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LPTS is approved theological school in United Methodist Church

by Louisville Seminary | Feb 17, 2011
Michael Jinkins, President, announced today that the University Senate of the United Methodist Church (UMC) has renewed Louisville Presbyterian Theological Seminary on the Senate list of approved schools. Dr. Jinkins was notified by letter earlier this week that the Commission on Theological Education had recommended the Presbyterian Church (USA)-affiliated seminary at the Senate’s January 27, 2011, meeting.

“We are honored to continue our long history of serving as a recognized educational setting and resource for ministry for the United Methodist Church. We are humbled and delighted that the University Senate is continuing to express high confidence in Louisville Seminary’s commitment and ability to prepare and train the next generation of United Methodists ministers,” stated President Jinkins, adding that one of the greatest strengths of Louisville Seminary is its ecumenical commitment to “training persons for ministry from a wide variety of theological and churchly traditions.”

“While we are historically a Presbyterian and Reformed school, we welcome students from many denominations,” he said.

For more than 100 years, Louisville Seminary has been preparing Methodist men and women for ordination, pastoral counseling, academic professions, and lifelong ministry. While most of the graduates serve as United Methodist Church pastors, the Seminary also has prepared individuals for ministry as bishops, district superintendents, professors, chaplains, and counselors.

Over the years, most students have come from the Kentucky and Indiana Conferences; however, Louisville Seminary has also attracted United Methodist students from all over the nation, and in particular from Conferences, including Baltimore-Washington, Alabama-West Florida, Tennessee, West Ohio, Pacific Northwest, Western North Carolina, Southwest Texas, and Great Rivers.

The University Senate of The United Methodist Church is an elected body of professionals in higher education created by the denomination’s General Conference to determine which schools, colleges, universities, and theological schools meet the criteria for listing as affiliated institutions. The schools are identified and reviewed by the University Senate as having met criteria for institutional integrity, well-structured programs, sound management, and clearly defined church relationships.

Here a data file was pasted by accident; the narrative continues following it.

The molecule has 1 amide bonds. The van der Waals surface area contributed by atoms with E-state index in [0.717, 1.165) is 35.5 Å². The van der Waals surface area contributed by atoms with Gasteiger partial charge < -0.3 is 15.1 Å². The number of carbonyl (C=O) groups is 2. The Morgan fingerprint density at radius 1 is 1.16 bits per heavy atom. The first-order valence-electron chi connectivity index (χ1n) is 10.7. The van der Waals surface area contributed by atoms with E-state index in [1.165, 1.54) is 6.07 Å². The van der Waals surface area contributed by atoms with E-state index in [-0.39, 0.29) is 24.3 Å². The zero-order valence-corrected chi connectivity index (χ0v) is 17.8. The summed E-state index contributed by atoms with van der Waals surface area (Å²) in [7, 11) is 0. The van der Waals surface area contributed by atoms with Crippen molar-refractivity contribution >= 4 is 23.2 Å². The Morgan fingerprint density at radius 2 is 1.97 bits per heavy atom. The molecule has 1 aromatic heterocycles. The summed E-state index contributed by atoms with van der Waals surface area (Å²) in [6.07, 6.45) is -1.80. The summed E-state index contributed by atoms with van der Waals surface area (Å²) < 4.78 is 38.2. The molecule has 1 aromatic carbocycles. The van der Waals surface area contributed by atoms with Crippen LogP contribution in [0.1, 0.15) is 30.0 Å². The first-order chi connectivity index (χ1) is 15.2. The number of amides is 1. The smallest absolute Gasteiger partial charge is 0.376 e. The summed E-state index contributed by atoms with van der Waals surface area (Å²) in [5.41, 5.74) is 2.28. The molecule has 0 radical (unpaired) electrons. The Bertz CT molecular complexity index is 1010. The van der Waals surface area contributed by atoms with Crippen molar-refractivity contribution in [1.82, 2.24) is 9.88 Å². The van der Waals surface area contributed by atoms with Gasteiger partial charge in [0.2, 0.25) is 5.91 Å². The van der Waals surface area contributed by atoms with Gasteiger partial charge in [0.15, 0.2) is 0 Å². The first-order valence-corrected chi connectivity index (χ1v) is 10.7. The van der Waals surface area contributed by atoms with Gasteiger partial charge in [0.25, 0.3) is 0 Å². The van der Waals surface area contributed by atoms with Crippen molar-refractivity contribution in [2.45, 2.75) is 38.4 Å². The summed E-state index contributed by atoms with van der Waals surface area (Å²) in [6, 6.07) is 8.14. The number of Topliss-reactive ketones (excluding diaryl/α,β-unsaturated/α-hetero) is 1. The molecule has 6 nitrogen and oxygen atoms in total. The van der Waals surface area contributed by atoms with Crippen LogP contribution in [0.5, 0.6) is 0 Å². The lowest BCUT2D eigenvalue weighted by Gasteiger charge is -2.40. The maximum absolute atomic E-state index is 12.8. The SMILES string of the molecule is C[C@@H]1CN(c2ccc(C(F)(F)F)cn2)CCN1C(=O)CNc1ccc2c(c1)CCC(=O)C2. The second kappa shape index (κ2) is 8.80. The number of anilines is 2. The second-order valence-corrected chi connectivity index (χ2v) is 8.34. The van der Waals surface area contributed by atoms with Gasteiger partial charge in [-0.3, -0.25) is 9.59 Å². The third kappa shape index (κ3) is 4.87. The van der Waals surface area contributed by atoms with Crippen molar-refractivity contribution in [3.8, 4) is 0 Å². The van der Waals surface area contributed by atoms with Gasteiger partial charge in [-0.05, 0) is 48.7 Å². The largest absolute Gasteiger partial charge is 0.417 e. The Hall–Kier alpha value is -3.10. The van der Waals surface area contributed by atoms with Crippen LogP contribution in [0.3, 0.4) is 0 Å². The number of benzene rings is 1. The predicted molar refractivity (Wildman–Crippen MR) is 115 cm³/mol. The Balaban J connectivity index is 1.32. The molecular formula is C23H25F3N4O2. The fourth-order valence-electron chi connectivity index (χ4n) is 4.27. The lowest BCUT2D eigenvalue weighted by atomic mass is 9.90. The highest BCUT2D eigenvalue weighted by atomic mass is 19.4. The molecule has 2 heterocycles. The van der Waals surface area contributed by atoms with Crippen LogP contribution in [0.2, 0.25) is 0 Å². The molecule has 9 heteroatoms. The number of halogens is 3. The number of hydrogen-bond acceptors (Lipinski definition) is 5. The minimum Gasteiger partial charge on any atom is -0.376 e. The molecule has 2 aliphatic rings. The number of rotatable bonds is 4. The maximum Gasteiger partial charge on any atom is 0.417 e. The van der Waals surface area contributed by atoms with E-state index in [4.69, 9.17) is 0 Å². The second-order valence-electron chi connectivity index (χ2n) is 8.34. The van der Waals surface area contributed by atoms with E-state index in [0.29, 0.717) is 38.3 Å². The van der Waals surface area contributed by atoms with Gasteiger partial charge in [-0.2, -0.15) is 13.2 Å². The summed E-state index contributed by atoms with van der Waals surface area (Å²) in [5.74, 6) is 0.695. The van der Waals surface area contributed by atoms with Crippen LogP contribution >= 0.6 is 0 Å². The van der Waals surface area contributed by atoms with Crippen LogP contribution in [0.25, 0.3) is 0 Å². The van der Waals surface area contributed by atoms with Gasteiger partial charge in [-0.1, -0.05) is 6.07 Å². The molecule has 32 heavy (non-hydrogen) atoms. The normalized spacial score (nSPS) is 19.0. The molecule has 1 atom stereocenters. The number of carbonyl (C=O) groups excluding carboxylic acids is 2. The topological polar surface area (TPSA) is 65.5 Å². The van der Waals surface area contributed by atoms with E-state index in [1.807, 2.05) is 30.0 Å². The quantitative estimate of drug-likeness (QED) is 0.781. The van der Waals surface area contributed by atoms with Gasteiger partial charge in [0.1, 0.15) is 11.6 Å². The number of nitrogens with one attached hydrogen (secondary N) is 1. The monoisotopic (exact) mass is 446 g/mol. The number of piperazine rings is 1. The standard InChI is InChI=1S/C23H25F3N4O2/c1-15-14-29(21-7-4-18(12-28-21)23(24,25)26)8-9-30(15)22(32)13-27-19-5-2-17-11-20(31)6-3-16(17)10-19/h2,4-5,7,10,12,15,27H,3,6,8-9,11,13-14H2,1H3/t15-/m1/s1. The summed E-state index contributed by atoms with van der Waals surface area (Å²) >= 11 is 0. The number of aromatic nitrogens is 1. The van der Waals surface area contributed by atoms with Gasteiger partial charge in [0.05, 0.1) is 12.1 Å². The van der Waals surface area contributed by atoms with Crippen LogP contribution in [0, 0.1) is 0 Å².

“I am grateful to our exceptional faculty and staff for the teaching, leadership, and support they give in providing the rich learning environment expected in a Wesleyan theological education,” said Jinkins.

At Louisville Seminary, the required Methodist Studies curriculum is part of the Master of Divinity degree program and is available to students in non-degree and other degree programs, including the Master of Arts in Marriage and Family Therapy and the Master of Arts (Religion) degree. A diverse faculty, including four United Methodist professors/instructors, provides the necessary courses and training as well as guidance for preparation for ministry and placement within the United Methodist tradition.

Professor Dianne Reistroffer, who serves as Director of Methodist Studies and with Dr. Charles Brockwell teaches the required courses in United Methodist History, Doctrine, and Polity, expressed appreciation for all the constituencies who participated in the Quadrennial Review.

“Louisville Seminary receives great support from students and graduates from our wider Methodist family, including the UMC. We are able to work closely with annual conferences and supervising pastors to ensure that our United Methodist students are well-equipped to lead congregations faithfully and effectively,” said Reistroffer.

As a member of the United Methodist Church, Reistroffer added that her denomination “is blessed to have outstanding seminaries like Louisville Presbyterian Theological Seminary training its candidates for ministry. By God’s grace, our graduates have flourished in ministry. The University Senate’s approval is a testament to the strong and historic bond between the denomination and Louisville Seminary. May God’s grace continue to abound in that ‘blest tie’.”

Louisville Seminary also trains men and women for ministry from other Methodist traditions, including the predominantly African American Christian Methodist Episcopal (CME), African Methodist Episcopal (AME), and African Methodist Episcopal Zion (AMEZ) Churches, all of which have identified Louisville Seminary as an institution for training their respective ministers. Since 2000, 97% of United Methodist graduates and 100% of CME, AME, and AMEZ graduates from Louisville Seminary have received appointments in their respective denominations.

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